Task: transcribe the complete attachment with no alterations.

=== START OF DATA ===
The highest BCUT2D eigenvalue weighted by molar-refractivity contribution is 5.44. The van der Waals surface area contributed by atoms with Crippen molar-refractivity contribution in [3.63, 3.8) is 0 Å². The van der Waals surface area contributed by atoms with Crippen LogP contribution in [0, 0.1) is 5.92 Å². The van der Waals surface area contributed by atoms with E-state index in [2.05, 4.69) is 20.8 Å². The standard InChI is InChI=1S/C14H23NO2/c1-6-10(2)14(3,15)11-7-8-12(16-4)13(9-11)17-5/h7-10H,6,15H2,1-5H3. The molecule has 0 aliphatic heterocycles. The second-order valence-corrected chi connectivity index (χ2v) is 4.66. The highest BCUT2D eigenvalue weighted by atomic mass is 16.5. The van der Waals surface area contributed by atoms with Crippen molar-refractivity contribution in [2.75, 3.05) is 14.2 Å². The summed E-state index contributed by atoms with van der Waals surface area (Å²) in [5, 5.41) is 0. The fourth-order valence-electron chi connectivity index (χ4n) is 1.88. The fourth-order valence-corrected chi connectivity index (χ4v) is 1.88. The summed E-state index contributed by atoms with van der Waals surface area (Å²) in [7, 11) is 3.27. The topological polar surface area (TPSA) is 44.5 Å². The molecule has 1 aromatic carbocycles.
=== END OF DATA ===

The highest BCUT2D eigenvalue weighted by molar-refractivity contribution is 5.44. The van der Waals surface area contributed by atoms with Crippen molar-refractivity contribution in [3.63, 3.8) is 0 Å². The van der Waals surface area contributed by atoms with Crippen LogP contribution in [0, 0.1) is 5.92 Å². The van der Waals surface area contributed by atoms with E-state index in [2.05, 4.69) is 20.8 Å². The standard InChI is InChI=1S/C14H23NO2/c1-6-10(2)14(3,15)11-7-8-12(16-4)13(9-11)17-5/h7-10H,6,15H2,1-5H3. The molecule has 0 aliphatic heterocycles. The second-order valence-corrected chi connectivity index (χ2v) is 4.66. The highest BCUT2D eigenvalue weighted by atomic mass is 16.5. The van der Waals surface area contributed by atoms with Crippen molar-refractivity contribution in [2.75, 3.05) is 14.2 Å². The summed E-state index contributed by atoms with van der Waals surface area (Å²) in [5, 5.41) is 0. The fourth-order valence-electron chi connectivity index (χ4n) is 1.88. The fourth-order valence-corrected chi connectivity index (χ4v) is 1.88. The summed E-state index contributed by atoms with van der Waals surface area (Å²) in [7, 11) is 3.27. The topological polar surface area (TPSA) is 44.5 Å². The molecule has 1 aromatic carbocycles.